Deadly hospital superbug listed as a serious global health threat' is discovered on a remote island


A deadly hospital superbug that's been sweeping the globe has been found in the wild' for the first time. Candida auris, a species of fungus was found on a sandy beach and tidal swamp in a remote coastal wetland ecosystem on the Andaman Islands in the Indian Ocean. The landmark discovery is the first evidence that it thrives in a natural environment and is not limited to mammalian hosts.


according to the Centers for Disease Control and Prevention (CDC) said, C. auris can enter the bloodstream and spread throughout the body causing severe invasive infections and presents a serious global health threat.


It is often multidrug-resistant, meaning that it is resistant to multiple antifungal drugs commonly used to treat other species of the Candida genus. Since its identification in clinical patients more than 10 years ago, scientists have sought to understand its origins and the scientists have made a major step forward in doing so.


study leader Anuradha Chowdhary at the University of Delhi, in India said, we need to explore more environmental niches for the pathogen. It might be coming from plants, or might be shed from human skin, which we know C. auris can colonise.

Although cases of C. auris trace to the mid-1990s, the fungus wasn't named until 2009 after it was isolated from the ear canal of a 70-year-old Japanese woman. C. auris has since made the headlines, particularly in the last five years for its rapid spread around the world. Medics have been struggling to deal with the little-known fungus, which does not respond to common medications and kills somewhere between 30 to 60 per cent of those infected. It invades the bloodstream of vulnerable patients with weakened immune systems through wounds or scrapes causing serious infections. The fungus mostly strikes people in nursing homes or on long-term hospital wards particularly those on ventilators.


The fungus is resilient because it was able to create biofilms slimy layers made from a community of micro-organisms that are hard to remove. Health officials in Britain warned the fungus was spreading like wildfire in 2019 after it plagued scores of patients over the span of months.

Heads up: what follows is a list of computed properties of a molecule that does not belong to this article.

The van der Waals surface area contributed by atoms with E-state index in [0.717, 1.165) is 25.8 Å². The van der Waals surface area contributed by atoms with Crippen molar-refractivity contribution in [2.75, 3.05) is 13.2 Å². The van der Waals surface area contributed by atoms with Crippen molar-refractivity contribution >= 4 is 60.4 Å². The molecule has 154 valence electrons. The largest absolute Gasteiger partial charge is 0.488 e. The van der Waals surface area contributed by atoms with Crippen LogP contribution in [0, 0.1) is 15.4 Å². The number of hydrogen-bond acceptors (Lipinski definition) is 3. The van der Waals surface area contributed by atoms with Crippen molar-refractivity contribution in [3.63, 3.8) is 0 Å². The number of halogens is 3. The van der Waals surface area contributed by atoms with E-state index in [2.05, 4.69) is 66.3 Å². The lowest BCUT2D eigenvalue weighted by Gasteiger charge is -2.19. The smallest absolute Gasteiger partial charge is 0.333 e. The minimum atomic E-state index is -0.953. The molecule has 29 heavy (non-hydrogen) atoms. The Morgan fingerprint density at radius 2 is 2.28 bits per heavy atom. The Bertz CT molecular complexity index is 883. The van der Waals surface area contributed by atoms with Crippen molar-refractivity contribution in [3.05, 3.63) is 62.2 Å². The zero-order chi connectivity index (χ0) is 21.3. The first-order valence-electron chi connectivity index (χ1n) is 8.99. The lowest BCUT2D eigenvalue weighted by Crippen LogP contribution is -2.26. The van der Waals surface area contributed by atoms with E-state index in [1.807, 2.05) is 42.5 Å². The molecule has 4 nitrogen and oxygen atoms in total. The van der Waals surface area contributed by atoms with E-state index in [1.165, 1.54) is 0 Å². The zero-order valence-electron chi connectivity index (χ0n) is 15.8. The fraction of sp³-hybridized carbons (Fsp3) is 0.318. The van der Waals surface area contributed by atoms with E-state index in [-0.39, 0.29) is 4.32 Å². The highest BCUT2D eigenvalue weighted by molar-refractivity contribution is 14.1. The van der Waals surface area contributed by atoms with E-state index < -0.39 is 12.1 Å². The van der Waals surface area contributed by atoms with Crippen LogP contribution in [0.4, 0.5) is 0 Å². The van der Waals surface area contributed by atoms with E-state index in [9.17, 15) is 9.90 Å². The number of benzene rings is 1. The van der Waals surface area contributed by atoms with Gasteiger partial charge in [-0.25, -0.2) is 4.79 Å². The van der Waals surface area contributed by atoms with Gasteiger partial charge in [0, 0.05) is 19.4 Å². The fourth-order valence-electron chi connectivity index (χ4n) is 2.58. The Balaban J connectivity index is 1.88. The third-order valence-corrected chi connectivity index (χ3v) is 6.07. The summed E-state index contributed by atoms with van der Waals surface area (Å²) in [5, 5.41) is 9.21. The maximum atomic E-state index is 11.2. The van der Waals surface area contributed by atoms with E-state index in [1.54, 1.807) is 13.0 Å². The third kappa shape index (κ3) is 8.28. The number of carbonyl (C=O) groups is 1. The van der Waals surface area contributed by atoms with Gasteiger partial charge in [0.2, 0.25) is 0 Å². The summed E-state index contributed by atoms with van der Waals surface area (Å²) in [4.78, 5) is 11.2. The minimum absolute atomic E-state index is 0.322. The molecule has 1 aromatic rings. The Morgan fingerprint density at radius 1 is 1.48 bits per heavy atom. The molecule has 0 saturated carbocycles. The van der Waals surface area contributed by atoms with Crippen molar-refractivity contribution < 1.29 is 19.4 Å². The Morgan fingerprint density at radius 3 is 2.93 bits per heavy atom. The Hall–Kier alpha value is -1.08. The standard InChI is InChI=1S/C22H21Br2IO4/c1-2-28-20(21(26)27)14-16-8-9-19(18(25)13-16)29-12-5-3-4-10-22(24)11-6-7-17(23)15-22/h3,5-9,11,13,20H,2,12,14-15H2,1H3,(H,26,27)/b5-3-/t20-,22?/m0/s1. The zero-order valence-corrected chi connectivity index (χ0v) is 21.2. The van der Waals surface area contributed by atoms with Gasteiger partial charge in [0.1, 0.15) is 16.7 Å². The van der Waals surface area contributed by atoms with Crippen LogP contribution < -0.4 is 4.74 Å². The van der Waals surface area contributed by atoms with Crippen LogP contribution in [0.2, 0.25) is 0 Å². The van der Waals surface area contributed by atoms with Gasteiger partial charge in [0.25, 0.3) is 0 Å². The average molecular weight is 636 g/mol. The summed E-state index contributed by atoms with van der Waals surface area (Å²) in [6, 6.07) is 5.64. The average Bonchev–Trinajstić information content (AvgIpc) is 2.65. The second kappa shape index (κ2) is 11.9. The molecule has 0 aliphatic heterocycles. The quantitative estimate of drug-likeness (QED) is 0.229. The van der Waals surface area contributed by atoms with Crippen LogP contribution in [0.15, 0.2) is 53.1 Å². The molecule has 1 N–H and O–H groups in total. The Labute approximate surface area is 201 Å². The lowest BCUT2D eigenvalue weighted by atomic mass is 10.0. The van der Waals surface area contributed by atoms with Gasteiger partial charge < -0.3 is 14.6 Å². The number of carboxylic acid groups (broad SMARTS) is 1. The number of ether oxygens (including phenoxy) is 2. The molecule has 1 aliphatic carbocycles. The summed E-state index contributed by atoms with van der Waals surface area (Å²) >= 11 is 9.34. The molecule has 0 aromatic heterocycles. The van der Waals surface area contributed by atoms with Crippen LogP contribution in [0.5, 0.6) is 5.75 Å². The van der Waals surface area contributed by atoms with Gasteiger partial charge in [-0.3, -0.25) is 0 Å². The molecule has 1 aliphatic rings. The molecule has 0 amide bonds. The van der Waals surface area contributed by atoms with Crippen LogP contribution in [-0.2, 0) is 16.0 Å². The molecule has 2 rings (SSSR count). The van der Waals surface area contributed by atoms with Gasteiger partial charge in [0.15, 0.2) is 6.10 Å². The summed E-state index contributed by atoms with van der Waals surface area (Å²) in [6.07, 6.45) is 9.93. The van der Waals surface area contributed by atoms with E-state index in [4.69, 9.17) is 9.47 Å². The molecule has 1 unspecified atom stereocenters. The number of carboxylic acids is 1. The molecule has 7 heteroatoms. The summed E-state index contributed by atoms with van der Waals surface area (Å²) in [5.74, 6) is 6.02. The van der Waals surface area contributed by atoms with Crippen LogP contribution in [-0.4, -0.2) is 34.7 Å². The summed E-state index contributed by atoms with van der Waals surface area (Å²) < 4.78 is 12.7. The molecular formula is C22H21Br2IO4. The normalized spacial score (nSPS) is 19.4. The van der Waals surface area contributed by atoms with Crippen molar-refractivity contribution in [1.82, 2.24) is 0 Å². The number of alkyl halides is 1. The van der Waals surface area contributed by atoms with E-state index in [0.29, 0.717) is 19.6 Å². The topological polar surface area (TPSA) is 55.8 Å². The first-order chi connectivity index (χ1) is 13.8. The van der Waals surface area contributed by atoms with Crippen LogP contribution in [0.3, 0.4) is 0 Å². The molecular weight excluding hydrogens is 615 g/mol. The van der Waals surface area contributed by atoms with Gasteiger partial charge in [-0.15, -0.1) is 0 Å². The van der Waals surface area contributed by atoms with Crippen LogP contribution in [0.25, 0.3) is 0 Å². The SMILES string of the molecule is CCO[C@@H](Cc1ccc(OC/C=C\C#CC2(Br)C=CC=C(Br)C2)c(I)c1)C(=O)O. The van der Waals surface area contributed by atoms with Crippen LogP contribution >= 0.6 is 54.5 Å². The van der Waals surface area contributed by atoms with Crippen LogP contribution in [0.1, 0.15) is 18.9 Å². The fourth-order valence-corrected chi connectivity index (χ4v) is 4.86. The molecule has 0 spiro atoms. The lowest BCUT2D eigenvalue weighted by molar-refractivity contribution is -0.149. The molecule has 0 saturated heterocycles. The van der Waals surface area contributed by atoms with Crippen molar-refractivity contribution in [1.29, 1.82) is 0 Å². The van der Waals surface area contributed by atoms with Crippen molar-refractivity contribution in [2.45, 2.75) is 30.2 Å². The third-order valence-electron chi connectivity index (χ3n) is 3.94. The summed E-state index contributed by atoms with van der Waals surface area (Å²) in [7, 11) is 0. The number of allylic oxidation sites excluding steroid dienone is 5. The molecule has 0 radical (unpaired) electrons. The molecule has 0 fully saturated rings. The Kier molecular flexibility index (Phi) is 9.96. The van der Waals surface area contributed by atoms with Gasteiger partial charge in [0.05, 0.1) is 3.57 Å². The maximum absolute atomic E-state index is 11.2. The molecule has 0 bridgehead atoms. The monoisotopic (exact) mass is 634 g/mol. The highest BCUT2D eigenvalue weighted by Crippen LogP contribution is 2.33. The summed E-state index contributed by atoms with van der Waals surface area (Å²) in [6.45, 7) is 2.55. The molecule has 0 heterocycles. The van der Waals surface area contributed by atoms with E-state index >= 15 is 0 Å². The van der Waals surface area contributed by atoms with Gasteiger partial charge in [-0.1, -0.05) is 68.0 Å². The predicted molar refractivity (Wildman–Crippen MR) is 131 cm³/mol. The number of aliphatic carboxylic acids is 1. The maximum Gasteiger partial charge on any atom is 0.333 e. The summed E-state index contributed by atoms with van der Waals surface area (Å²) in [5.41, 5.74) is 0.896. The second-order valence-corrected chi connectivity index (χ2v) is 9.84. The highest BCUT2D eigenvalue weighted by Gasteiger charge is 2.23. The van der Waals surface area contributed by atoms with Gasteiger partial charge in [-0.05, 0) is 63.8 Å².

For this new study, Chowdhary and colleagues analysed 48 samples of soil and water collected from eight sites on Andaman Islands, an isolated archipelago with a tropical climate between India and Myanmar. Due to its unique location and tribal culture, few people visit these islands. Thus, researchers expect little impacts of direct human activities on their yeast distributions.


The islands were also very isolated but at the same time relatively local to India and the study authors, most of which were from the University of Delhi. The various sites consisted of rocky shores, sandy beaches, tidal marshes and mangrove swamps. They isolated C. auris in the samples from two sites, a bay tidal salt marsh wetland and a beach, while the other samples tested negative for the fungus.


In samples from the salt marsh, which was rich in seagrass and low in human activity, the researchers found two isolates one of which proved to be multidrug susceptible when tested against antifungals. In samples from the beach, which was high in human activity, the team identified 22 isolates, all of which were multidrug resistant. Whole genome sequencing of the isolates revealed that they were closely related to pathogenic strains found in Southeast Asia.

The study paper shows the fact that viable C. auris was detected in the marine habitat confirms C. auris survival in harsh wetlands. However, the ecological significance of C. auris in salt marsh wetland and sandy beaches to human infections remains to be explored.


It's possible the species originated in the wild and later made the jump to humans, say another team of researchers not involved in the study who hailed the work as a 'landmark discovery. Previously, the human body was too hot for C. auris to survive on a human host, but global warming may have meant it adapted over time to be able to do so.


They said, the isolation of C. auris from two environmental sites in the Andaman Islands establishes that this fungus can have an environmental niche and suggests an original environmental source for clinical isolates. This landmark discovery is crucial for understanding the epidemiology, ecology, and emergence of C. auris as a human pathogen.


Chowdhary, who has been studying C. auris for nearly a decade said that hypothesis inspired her to explore ecological niches where the fungus might live. This study takes the first step in toward understanding how pathogen survives in the wetland, but this is just one niche.


Future studies could reveal more about how the fungus thrives in the wild and better explain why it's such a menace to humans. The discovery has been detailed in the open-access journal mBio.

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